Monday, September 12, 2011

Conserving Taonga For the Future

Back in February, several Awarua runanga members gathered at Te Rau Aroha Marae at Bluff to attend a two-day workshop on taonga and korowai conservation, run by Wellington-based freelance conservator, Rangi Te Kanawa (Ngati Maniapoto), who is on leave from her role as Textile Conservator at the Museum of New Zealand, Te Papa Tongarewa
Stories of treasured taonga being stored in unlikely and often very damaging places are not new to Rangi Te Kanawa. She’s spent twelve years visiting iwi all around New Zealand in the hope of saving as many taonga as she can.
“Whanau usually keep their taonga close because they know they’re precious but I’ve heard of them being folded and tucked away in the back of cupboards or under beds. I remember one case of a Rarotongan cape – now in Te Papa’s Pacific Gallery under push button lighting – coming to me for restoration. It had been folded and folded and stored in a Griffin’s biscuit box but the rats had gotten into it.”

Gavin Reedy (Ngati Porou), is Te Papa’s National Services Te Paerangi Iwi Development Officer, who coordinates workshops like these all around New Zealand and often travels with Rangi. He too, has seen taonga emerge from unexpected places.

“This workshop is all about helping iwi take care of taonga that are held in homes, on marae, stuffed in boxes, or in attics. One lady up north brought in a beautiful kahu kiwi stuffed in a rubbish bag. Rangi has seen a 300 year-old cloak in the Far North but you only see those sorts of things if the iwi and whanau trust you. That’s why we see these workshops as a cornerstone, a beginning. It’s about building relationships with iwi, to see where they’re at in relationship to their heritage and culture and, depending on their needs, we then run workshops in either textile conservation, digital photography (so iwi can record and preserve their marae photos in case of fire), building a taonga database, or paper conservation to protect things like whakapapa papers, kaumatua diaries and Maori Battalion souvenirs,” he says.

“The important thing about all the workshops is that we teach our people to teach others. We can’t go to every marae, so we tell them how to get the funding, where to buy materials and then we visit them with the best tutors we can find to teach them the skills they need to pass on.”
Rangi Te Kanawa says iwi react to the workshops with intense interest. They share their experiences; they talk of taonga and whakapapa; and they leave with a renewed sense of pride.

“It’s lovely to go onto marae and have people bring in their taonga – which we often transform from stressed, tired or damaged treasures into a piece that looks like new. I’ve seen tears fall when cloaks have been cleaned and repaired, and put into their new boxes. Most whanau truly care about their taonga but they don’t always know how to physically care for them. My job is to get the word out there – roll, don’t fold and don’t use handles to hang garments; and store your cloaks, piupiu, kete and whāiki in acid-free boxes.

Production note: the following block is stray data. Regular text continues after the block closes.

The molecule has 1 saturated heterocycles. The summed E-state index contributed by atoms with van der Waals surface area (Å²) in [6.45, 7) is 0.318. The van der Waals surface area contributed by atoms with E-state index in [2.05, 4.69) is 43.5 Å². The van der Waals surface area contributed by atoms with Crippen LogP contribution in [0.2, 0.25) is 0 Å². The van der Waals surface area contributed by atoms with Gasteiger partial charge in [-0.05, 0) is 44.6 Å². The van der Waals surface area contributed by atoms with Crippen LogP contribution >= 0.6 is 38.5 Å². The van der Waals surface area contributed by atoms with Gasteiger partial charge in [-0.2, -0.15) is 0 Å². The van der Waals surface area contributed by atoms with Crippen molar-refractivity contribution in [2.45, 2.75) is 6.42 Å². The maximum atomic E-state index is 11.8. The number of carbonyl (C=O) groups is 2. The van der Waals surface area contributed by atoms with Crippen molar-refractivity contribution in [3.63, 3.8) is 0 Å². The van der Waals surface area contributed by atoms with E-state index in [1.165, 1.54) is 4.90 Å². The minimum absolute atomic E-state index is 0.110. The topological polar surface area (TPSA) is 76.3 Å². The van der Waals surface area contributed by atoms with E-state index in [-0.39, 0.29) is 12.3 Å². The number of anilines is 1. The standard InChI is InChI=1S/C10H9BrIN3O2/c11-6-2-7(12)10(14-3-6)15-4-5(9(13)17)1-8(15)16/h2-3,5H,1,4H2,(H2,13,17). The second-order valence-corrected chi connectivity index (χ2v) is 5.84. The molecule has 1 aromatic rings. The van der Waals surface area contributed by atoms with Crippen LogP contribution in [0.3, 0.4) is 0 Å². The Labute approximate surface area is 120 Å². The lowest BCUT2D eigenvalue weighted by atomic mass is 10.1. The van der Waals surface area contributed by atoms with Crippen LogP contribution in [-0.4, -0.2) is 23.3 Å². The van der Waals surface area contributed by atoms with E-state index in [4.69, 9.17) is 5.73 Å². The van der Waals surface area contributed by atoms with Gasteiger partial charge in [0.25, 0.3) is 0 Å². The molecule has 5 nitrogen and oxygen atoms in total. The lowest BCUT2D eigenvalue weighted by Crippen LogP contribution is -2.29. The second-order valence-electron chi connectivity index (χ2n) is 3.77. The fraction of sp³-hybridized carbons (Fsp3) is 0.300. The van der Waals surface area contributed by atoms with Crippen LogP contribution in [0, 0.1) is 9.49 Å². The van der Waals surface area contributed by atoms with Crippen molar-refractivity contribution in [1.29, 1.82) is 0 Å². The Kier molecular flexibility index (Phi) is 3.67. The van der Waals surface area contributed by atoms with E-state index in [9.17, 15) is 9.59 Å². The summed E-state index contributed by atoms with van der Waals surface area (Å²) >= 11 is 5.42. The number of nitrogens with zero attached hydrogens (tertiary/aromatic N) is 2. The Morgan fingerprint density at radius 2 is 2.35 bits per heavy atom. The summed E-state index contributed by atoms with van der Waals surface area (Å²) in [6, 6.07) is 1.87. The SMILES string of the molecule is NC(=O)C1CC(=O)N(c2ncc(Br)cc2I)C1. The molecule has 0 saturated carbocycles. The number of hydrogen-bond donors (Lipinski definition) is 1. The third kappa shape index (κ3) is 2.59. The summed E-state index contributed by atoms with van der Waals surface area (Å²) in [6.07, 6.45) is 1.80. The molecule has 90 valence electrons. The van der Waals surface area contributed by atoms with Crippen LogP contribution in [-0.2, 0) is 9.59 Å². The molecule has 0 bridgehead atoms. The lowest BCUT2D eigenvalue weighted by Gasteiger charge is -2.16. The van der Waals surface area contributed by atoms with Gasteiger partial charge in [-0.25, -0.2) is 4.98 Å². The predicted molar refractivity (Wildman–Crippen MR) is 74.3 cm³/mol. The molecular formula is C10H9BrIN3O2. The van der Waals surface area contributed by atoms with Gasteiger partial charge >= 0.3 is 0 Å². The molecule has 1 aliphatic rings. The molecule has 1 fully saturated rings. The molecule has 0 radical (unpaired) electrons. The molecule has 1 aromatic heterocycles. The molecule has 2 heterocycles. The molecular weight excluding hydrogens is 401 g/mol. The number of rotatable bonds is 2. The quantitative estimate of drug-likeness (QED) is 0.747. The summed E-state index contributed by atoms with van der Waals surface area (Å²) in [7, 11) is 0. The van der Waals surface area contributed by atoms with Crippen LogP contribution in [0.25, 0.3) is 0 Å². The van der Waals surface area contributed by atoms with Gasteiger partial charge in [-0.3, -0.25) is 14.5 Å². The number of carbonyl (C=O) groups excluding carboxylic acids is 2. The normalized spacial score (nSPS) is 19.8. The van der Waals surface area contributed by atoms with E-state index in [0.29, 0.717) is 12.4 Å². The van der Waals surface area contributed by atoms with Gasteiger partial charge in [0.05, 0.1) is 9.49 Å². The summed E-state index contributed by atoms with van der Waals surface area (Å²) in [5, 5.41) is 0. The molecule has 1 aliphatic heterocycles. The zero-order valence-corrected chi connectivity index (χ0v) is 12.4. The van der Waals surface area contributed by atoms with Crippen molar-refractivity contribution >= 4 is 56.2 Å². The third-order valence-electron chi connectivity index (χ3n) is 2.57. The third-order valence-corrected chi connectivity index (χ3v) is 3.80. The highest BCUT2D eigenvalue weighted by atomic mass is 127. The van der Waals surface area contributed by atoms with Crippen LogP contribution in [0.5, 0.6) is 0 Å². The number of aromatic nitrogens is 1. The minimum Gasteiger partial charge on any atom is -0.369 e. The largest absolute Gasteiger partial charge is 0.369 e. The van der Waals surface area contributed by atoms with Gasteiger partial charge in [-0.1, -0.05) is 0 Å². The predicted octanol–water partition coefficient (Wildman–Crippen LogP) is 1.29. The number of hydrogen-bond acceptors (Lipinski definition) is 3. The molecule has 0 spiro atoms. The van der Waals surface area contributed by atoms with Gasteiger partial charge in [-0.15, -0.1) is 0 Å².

“There are those who want to have their treasures on display, not shut away in boxes; but the majority, once they see the cushioning, safe environment of the boxes, accept that this is the best way to give their treasures a much longer life – sometimes fifty to a hundred years longer life. People can always put photographs of the items on the outside of the box, or have a replica made that they can use and display, knowing the original will last for future generations to enjoy.”
Rangi comes from a long line of traditional Maori weavers. Her mother was Diggeress Rangituatahi Te Kanawa (1920-2009) and her grandmother was Dame Rangimārie Hetet (1892-1995) – both of whom dedicated their lives to the promotion and preservation of traditional Maori weaving arts. Diggeress Te Kanawa was also one of the co-founders of the Aotearoa Moananui-a-Kiwa Weavers Association in 1983, which was the driving force behind Rangi’s own conservator’s training.

“It all happened after the Te Maori exhibition in the early 1980s. There was a growing awareness then, of the need for Maori to be involved in the preservation and conservation of taonga, and Aotearoa Moananui-a-Kiwa were approached to find someone to train. They found me,” says Rangi.

“I was at home in Oparure, near Te Kuiti and in my early 30s at the time and when my mother got the call, she nominated me. I grew up surrounded by weavers and I also weave, so I took up the challenge.”
After studying conservation at Canberra College of Advanced Education in Australia, Rangi’s passion for conservation was ignited. She speaks of “a tremendous feeling of accomplishment” that comes with every successful project or workshop.

“Conservation makes for fabulous before and after treatments but more than that, you know you have helped arrest the degradation of a treasure, that you’ve upheld the integrity of the taonga and its wairua, its history, its stories. There’s a very real sense of pleasure of giving and iwi receiving, of them grasping the idea that if they roll a garment, it won’t be damaged by fold lines.
“That’s like an awakening and when they rest their cloak into a box they’ve made themselves, there’s a feeling that the taonga has been given the special attention it commanded, that it’s become a part of them and an item of even greater value for that. It gives them peace of mind knowing that the archival box they’ve created has provided the best storage that can be had and that their taonga can now safely be handed down through the generations. The workshops also bring communities together and the kaupapa is great. I love it.”

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